Brighter days on the horizon for Scottish housebuilders as market for new builds recovers
4 min read
It’s long been said that housebuilding is not an industry where you can easily turn the tap on or off, due to the long term nature of the business, complex supply chains and the planning process. However, following the pandemic, this is exactly the position we find ourselves in.
Last year the entire housing sector came to a stand still to reduce the spread of coronavirus and ensure the health and safety of the nation. Unfortunately this lockdown came at a time when the housebuilding industry had been motoring at pace –in the year 2019-2020 (April-March), just before lockdown, we saw the highest number of new build completions (21,764) and starts (24,640) in Scotland since the financial crash of 2008.
COVID KICKED THE LEGS OUT FROM UNDER THE SECTOR
All of the momentum from the market came to a standstill during the first lockdown of 2020 (Q2), with the number of new build completions and starts plummeting by 85% and 83% respectively on the previous quarter.
Despite opening up again in June 2020, the strict guidelines and restrictions which needed to be in place imposed further delays and hampered productivity on site.
While the supply of new homes has been decreasing, the demand to move and buy has sky-rocketed.
In May 2020, a month before the housing market was due to reopen, the number of London-based buyers registering in Scotland jumped by 70% compared to the first three months of the year according to Savills.
In the first week of June 2020, buyer demand (measured by the number of inquiries on homes) for Scottish property had recovered to 87% of the level it was at the end of February, according to Zoopla (27% higher than the buyer demand level in England).
When supply and demand diverge in this way, it stands to reason house prices will rise, and that is what we are now seeing. Over the course of last year, to March 2021, house prices rose by nearly 11%, according to the Office for National Statistics - the highest price inflation for 14 years.
ACCELERATION FROM A STANDING START
To curb this inflation and normalise the market we must kickstart the housebuilding sector back to the levels we saw pre-pandemic, but it’s tough to do from a standing start.
While the sector as a whole is not known for its agility, small and medium sized enterprises (SMEs) are the exception, and it is the SME housebuilders who have the power and ability to turn the supply tap back on, and quickly.
We have been supporting SMEs in Scotland for 13 years and can testify to their ability to be flexible and operate at speed.
Their supply chains tend to be local and shorter, plus the sites are smaller, so they can build them out quickly and not phase sales or delivery.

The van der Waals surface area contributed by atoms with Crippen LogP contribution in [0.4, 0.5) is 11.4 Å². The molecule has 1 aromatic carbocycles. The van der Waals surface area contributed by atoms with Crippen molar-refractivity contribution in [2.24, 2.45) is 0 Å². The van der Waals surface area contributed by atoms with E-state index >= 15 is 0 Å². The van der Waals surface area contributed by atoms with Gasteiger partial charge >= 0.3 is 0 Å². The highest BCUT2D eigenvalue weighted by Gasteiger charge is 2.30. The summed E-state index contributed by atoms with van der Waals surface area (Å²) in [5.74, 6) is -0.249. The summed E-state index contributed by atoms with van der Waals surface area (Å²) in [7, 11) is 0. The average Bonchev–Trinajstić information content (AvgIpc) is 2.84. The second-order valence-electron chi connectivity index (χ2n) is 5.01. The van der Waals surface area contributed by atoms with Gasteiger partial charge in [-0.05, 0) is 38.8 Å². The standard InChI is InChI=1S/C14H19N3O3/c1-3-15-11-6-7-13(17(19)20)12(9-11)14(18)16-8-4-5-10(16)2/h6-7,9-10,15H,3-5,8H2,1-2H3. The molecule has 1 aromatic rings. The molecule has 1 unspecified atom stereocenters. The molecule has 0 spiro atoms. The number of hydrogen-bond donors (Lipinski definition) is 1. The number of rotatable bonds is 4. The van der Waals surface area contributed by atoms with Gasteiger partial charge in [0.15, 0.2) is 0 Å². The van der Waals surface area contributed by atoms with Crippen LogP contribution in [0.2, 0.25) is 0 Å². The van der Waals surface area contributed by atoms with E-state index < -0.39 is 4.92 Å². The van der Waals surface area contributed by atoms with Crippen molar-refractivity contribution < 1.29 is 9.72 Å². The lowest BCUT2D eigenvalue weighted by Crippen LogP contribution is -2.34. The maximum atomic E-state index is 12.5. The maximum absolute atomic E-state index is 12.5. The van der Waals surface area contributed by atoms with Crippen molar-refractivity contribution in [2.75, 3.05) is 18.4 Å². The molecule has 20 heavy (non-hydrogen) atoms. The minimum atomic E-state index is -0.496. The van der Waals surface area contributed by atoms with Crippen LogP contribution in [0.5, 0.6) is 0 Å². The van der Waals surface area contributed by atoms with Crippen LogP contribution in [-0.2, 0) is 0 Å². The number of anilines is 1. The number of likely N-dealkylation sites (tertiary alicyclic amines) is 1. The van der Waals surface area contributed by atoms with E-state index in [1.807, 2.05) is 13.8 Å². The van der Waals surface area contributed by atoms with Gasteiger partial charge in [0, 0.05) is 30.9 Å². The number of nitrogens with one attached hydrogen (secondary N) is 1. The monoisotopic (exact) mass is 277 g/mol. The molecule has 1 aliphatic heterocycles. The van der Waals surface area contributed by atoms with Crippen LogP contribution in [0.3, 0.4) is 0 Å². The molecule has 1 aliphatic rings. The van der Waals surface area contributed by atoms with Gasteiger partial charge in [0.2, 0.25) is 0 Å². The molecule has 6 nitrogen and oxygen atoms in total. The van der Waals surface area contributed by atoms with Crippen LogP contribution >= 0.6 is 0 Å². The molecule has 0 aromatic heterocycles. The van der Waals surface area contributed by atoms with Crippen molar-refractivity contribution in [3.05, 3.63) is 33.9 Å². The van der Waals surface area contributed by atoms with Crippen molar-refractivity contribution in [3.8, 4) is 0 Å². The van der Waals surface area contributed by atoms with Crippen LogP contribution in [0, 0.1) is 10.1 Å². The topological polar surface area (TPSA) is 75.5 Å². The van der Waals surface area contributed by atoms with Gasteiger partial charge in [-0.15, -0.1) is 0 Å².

There is however, one significant issue with SMEs building us out of this housing supply shortage, and that is the number of SMEs has been on a downward trajectory.
In the decade since the 2008 financial crash, the number of SME housebuilders across the country has dropped by nearly 40% to 465 companies (Homes for Scotland).
Dr John Boyle, Director of Research & Strategy, Rettie & Co, comments: “One of the biggest fallouts of the 2008/09 recession was a dramatic decline in SME house builders. We lost over one-third of such companies from 2007 to 2009 and they have not been replaced. This has consequences for development delivery, diversity, choice and competitiveness. Getting more SMEs back into the building game is very important in improving the industry’s capacity moving forward, but it can also boost its innovation and speed of delivery.”
Reversing this decline needs to be a key priority for decision makers. Increasing the number of SMEs will not only boost the supply of new homes, but also bring a wealth of other positives to our communities.
These businesses are pioneers in innovation, sustainability, design and technologies and they are also more efficient in their use of land, utilising small, disused or complex sites which their larger peers overlook. SMEs also prefer using local supply chains and create local employment opportunities for young people, with all of our research showing that they employ and train more apprentices.
Consistent and reactive support is key for growth in the SME market and that is something which has been difficult during the pandemic. At Close Brothers, our doors have remained firmly open, when many others closed, and we are currently funding over 20 SME Scottish Housebuilders.
As part of the FTSE 250 Close Brothers Group, we have the financial stability and resilience to ensure we are supporting our existing and new clients through the cycle – both in good times and bad - and the last year was no different.
We understand the important role SME housebuilders play in strengthening the wider economy, as well as boosting housing supply, and we are proud to support them as a trusted financial partner in every way we can.
With the lockdown restrictions subsiding and as we return to a ‘new normal’, we must take time to think about how we want to rebuild - to create a healthy, sustainable housing market, which benefits our local communities. It is our hope that SMEs will play a major role in this process, and we at Close Brothers will remain by their side, supporting them as they grow and thrive.
If you are an SME housebuilder and would like to discuss development finance options, then please get in touch with James McHugh, Director, 07590 000 994